Like many riders, I have more skill than confidence. I wish it were the other way around. I’ve seen lots of riders with more confidence than skill, and most of the time they are having way more fun than their worried counterparts.
In my observations, the more confident riders don’t get hurt as much as the more skilled riders. I chalk this up to the horse feeding off the confidence of their rider and being happy with having a strong leader.
For my confidence, some days are better than others. After a couple decades of anxiety in the saddle, I’ve learned some ways to recapture that golden snitch of confidence.
Just Say No
As a professional, my job is to ride horses that require a professional ride. Since I began working for myself ten years ago, I’ve said no to several requests to ride horses I didn’t feel confident about riding. Saying no is unfortunately a career limiting move when working for someone else, but it has far less repercussions when self employed. For most riders, fun is the primary objective. Getting in the saddle should be something to look forward to, not dread.
Ride someone else
If you feel anxious riding Dobbin, perhaps you should ride Cupcake for a little while. Even if you own Dobbin, riding a horse that is steadier will help steady your nerves. This is especially true after taking a break from riding. I inexplicably lost some confidence last week, so now that Corny is ready to be ridden, I owed it to him to be a confident leader. I was able to get a good ride on River in to boost my confidence.
River has been in training with me for about a year. He’s never done anything I couldn’t easily handle when riding him. That makes him a great choice for my confidence boosting horse.
My confidence building ride on River.
Mitigate your pain
It is tough to be brave when you feel pain. Typically, we tend to guard ourselves and protect our injured parts. This makes harmony with the horse challenging, and without harmony there is discord. So get those pain killers on board before you get in the saddle.
Warm up, literally
I have a hard time with my back (and most other parts of my body). When my back is cold, it gets stiff. That makes my hip rigid, and then I can’t flow easily with my horse. If I don’t let my back get cold (I wear 3 coats) and stretch it out before I get on, my confidence improves.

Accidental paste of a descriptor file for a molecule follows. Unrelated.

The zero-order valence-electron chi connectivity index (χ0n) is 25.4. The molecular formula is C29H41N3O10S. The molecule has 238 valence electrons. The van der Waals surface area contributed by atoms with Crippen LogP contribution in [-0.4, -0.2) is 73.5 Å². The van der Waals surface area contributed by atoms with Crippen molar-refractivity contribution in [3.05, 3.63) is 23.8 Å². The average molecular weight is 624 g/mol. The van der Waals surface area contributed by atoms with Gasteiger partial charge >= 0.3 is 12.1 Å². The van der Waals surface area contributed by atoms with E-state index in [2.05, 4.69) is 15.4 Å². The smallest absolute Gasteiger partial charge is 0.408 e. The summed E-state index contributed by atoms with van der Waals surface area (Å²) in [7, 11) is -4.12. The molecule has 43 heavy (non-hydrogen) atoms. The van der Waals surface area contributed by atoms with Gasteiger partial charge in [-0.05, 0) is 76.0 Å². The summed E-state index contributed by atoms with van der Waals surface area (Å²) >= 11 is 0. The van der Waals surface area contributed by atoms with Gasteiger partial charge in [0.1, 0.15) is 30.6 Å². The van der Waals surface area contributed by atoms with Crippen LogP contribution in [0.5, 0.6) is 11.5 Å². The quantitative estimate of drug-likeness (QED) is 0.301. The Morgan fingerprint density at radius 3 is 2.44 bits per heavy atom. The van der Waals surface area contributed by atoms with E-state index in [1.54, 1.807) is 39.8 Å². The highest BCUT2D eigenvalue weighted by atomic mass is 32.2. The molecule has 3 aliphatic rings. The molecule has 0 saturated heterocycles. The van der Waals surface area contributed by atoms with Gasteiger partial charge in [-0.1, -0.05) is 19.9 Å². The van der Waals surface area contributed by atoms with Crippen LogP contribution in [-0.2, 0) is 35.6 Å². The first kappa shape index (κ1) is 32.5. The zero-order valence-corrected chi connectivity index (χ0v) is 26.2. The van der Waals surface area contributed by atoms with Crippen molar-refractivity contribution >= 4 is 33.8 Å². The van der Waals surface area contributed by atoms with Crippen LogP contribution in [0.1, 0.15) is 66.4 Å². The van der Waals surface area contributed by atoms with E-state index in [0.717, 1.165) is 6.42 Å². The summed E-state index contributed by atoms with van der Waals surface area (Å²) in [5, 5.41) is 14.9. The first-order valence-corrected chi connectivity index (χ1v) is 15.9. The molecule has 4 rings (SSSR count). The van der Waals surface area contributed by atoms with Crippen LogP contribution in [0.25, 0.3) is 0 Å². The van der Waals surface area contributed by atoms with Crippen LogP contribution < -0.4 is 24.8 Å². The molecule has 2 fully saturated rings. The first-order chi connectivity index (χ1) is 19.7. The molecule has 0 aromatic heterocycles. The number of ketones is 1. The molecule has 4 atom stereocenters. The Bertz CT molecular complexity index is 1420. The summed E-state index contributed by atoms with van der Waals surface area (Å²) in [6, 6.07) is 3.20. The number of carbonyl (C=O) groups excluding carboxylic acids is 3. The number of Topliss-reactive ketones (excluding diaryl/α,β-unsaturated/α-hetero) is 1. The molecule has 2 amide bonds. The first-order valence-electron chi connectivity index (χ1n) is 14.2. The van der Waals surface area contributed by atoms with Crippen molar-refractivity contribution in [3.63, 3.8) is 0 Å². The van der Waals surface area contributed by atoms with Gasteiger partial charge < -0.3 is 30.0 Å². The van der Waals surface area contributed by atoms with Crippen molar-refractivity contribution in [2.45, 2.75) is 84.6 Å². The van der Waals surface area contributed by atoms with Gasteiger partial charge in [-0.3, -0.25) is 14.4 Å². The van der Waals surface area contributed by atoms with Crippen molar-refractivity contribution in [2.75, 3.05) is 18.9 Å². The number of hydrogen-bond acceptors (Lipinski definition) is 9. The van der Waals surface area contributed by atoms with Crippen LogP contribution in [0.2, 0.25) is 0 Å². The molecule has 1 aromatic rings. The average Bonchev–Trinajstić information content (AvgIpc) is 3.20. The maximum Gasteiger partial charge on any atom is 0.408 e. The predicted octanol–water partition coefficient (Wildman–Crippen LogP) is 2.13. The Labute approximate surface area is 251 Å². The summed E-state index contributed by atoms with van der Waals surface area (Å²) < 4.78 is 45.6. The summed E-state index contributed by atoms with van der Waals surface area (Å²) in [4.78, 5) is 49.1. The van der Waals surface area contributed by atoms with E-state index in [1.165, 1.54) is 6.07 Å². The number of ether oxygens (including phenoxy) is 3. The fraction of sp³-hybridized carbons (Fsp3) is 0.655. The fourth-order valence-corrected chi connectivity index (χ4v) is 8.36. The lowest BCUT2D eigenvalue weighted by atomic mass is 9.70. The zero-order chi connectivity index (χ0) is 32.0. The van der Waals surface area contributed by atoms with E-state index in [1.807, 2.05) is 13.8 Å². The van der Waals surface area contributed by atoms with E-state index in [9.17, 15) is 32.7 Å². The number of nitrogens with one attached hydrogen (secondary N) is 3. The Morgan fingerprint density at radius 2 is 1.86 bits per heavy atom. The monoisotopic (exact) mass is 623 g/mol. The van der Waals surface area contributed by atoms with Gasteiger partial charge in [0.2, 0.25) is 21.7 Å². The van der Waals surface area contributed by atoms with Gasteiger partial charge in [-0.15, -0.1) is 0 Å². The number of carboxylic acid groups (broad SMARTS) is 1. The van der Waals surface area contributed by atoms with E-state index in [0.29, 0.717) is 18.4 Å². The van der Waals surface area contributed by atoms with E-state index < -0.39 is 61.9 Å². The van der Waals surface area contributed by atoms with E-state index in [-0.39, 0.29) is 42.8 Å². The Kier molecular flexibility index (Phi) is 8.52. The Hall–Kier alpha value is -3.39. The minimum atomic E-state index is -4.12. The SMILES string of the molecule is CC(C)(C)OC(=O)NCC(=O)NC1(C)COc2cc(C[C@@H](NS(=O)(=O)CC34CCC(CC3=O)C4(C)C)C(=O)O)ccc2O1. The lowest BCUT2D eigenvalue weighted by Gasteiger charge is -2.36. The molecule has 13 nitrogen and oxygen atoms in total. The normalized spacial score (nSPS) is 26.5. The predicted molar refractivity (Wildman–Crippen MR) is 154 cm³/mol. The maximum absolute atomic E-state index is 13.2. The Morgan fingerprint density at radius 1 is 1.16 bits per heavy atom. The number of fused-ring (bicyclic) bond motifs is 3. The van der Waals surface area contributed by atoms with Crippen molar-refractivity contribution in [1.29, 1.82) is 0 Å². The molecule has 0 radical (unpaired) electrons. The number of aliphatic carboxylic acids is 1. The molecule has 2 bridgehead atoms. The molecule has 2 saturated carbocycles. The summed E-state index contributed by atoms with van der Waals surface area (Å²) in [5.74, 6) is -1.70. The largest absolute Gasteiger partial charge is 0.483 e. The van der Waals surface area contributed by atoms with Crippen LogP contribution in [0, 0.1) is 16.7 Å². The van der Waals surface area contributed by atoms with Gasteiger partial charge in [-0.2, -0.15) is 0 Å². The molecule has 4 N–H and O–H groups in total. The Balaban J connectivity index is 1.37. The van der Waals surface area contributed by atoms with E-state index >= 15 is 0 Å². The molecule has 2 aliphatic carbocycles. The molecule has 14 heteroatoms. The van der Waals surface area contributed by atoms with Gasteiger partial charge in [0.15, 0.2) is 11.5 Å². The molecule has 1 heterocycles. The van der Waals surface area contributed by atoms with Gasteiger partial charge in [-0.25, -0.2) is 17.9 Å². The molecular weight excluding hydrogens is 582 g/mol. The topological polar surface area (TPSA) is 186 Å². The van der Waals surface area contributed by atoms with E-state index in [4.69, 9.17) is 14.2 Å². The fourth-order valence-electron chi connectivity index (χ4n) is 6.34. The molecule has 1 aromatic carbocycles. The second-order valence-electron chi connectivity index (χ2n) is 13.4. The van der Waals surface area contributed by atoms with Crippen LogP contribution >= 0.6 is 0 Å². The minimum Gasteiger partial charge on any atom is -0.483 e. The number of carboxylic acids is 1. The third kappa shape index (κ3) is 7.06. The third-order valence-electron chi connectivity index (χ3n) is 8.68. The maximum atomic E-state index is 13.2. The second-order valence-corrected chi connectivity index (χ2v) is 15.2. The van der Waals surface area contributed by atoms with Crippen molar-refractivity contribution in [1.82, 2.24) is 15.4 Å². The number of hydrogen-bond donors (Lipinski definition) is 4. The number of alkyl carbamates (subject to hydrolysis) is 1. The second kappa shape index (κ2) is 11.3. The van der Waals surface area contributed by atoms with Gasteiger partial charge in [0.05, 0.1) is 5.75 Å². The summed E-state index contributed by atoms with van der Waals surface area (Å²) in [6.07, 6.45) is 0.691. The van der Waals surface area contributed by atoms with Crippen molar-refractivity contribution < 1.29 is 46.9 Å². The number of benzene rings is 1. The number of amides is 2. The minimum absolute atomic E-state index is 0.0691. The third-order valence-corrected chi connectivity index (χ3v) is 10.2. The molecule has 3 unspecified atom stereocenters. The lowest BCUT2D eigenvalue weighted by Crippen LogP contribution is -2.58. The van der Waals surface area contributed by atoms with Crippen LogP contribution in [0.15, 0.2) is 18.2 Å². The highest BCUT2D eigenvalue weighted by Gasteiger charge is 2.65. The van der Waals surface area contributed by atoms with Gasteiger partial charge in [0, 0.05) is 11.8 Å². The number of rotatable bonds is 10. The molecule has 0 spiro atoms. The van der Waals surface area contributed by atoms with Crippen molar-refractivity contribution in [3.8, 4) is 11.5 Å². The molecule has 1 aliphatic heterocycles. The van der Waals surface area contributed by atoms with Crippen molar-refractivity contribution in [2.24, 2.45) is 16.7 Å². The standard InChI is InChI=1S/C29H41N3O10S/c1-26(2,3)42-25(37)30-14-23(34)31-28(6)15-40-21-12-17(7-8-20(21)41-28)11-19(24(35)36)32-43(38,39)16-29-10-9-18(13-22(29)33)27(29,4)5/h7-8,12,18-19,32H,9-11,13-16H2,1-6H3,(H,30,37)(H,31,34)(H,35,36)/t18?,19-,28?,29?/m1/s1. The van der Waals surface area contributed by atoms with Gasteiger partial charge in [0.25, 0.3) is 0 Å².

Have a ground support person
This might be your trainer. It might be your friend. I use my groom. My horses all love her, so I can have confidence that if I start to lose my confidence as a leader, I can point them towards her and they will easily transition to looking to her for leadership instead of useless me. This being said, her presence alone usually does the trick and I’ve never actually pointed a horse at her.
Fake it ’til you make it
If you aren’t confident, try to pretend you are. Instructors can easily spot a rider with anxiety because humans all do the same thing when we get tense on the horse. First we clench our butts, then we take our leg off, grab hold of the reins, clench our jaws, and hold our breath. To the horse we’ve suddenly changed the three points we communicate with them in an unfamiliar way, effectively abandoning them in a time they most need our confident leadership. Our seat becomes hardened on their back, the hug of our draped leg disappears, we snatch at their delicate mouths, our faces show our discomfort, and our center has shifted upwards with our shallow/non existent breathing.
My second ride on Corny. I didn’t have my groove going this day. I’m trying to fake relaxation via a cheesy smile, but my leg is sticking way out and my clenched butt is pushing my body forward. Corny isn’t buying my attempts at faking confidence.
So when you are anxious, fake confidence with your body language.
- Imagine your butt had become large and jelly like. Picture it oozing of the sides of your saddle.
- Consciously leave the reins alone. It’s handy to have something else to hold on to that the horse can’t feel. Monkey straps (or bucking straps, or oh shit straps, whatever you call them) are great for this. That way you can satisfy your urge to grasp something without your horse being the victim of your scared hand.
- Make sure you’re leg is touching your horse. Don’t grip, but let your leg confirm to your horses sides. Think of how a blanket drapes on a couch, it takes the shape of the couch, but doesn’t squeeze the couch.
- Relax your face. I’ve got one bearded student whose lips disappear when he gets anxious. Move your jaw, make horse lips, look around.
- Breathe deeply. Feel you’re abdomen below your belly button go in and out with each breath. Make your exhale last more steps than your inhale.
Be your own cheerleader
I may not be Charlotte Dujardin, but I’m Ali Kermeen, damn it. Chances are you’re pretty special too. Remind yourself of previous riding situations where you impressed yourself, or someone else. Think about this before you get on the horse so you have some ready to go.
Be honest with yourself
I’m not afraid to tell a client that I’m nervous riding their horse. Having something to hide is a whole other anxiety trigger. If I do share my anxiety with a client, they usually don’t look pleased. But that is me, it’s who I am. Again, career limiting when working for someone else, but less so when you are working for yourself. I like to think that anxiety makes me relatable to clients, and working through anxiety helps me to help others work through theirs.
That’s a lot of things! Tomorrow’s post will be about these same principles used to help a horse regain confidence.